Assessing Google Penalties

A few times a year in the SEO industry, the sky falls…just after the rankings do. In the Year of the Panda, many SEOs and online marketers felt the wrath of Google like never before. Many sites lost their rankings in 2011 (and not due to competition pushing them out), some sites lost their revenue and a few sites lost everything. Many agencies and so-called experts were forced to explain to their clients “why the site isn’t getting traffic any longer.”

In the book SEO Secrets, Danny Dover breaks penalties into two broad categories. By labeling the penalties Algorithmic and Manual, I believe he makes penalties easy to understand. Just remember:

Algorithmic Penalty = Panda

Manual Review Penalty = Message from a member of Google’s spam team in your Webmaster account

An Algorithmic Penalty is generally an effort to make the search results more accurate and effective, while minimizing user manipulation opportunities. So when one of the search engines experts has determined a way to lighten the impact of dishonest tactics, that ranking signal is added to the equation and essentially acts as a penalty for shady behavior. So what are the indications of new signals being added? Simple: losing rankings and traffic. In the case of Panda, it was entire industries.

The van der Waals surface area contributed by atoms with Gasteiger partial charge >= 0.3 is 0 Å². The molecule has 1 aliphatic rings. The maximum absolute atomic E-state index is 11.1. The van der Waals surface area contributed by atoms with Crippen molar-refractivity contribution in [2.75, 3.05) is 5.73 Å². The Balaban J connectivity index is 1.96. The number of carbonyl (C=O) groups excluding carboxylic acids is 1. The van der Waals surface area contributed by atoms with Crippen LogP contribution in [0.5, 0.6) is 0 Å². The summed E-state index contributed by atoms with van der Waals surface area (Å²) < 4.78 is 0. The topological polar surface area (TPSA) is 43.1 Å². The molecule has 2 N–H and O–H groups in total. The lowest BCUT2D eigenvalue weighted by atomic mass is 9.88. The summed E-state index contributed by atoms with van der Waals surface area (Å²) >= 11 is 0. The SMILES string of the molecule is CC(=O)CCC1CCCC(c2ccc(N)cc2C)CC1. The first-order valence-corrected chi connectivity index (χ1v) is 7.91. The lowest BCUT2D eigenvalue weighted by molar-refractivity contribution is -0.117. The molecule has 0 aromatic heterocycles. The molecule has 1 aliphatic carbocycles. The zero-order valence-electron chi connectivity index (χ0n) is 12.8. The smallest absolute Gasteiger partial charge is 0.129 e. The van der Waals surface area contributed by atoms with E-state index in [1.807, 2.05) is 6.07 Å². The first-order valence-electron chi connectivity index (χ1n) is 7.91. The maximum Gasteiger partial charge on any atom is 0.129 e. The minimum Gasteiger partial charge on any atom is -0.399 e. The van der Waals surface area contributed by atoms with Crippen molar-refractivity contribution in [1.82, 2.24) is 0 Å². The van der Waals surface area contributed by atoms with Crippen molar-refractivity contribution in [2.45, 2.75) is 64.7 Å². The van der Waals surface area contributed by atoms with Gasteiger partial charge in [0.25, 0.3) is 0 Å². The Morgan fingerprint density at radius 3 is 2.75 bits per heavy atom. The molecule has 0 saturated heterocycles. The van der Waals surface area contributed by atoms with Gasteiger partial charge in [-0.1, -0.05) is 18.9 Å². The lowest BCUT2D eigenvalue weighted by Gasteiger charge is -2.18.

As a result, links have lost their juice. One of the most common practices for manipulating search engines rankings using content farms to provide massive amounts of inbound links. For years companies would invest in building low-quality content sites with the intention of providing inbound links for clients. These inbound links would increase rankings for many clients with little effort. Throughout the Panda updates, article submission sites and other forms of user-generated content sites were losing value due to an overall low quality of content.

The silver lining is this: you can get your site out of this googleplex by improving your “quality score.” Become trustworthy through links from more authoritative, trusted websites than your own.

A Manual Penalty, however, generally means your site or specific pages of your site have been put in a holding cell. The repercussions are worse, and it takes a lot of due diligence to correct. Sometimes a domain has to go the graveyard. So what are the signs? Well, of course, traffic and rankings.

To be more specific, Google will play Houdini.
Top pages (sometimes the home page) which previously ranked will be buried. When Google assesses a penalty like that, it is usually in response to cloaking, keyword stuffing, and link selling or buying. In really bad scenarios, Google will remove domains. In that case, just pack it up.

What are the steps to correcting?

Having a search audit performed by experts is an obvious place to start, but if your “experts” got you into this digital pickle, you might look elsewhere for the audit.

The primary functions to execute in search of the problem:

  1. A Examine Link Profile. Why? Because this is where most things go wrong. Links are where Google spends most of its resources (remember – how Google views links is what makes the engine unique).
  2. A On-Site Analysis. Checking for duplicate issues that could be perceived as spam, canonicalization, and robot files. Yes, robot files. Your CMS is capable of doing crazy things from time to time, as are humans. Occasionally that results in mistyping and misclicking.

More Resources:

Google’s Webmaster Blog
Google’s Webmaster Malware & Spam Forum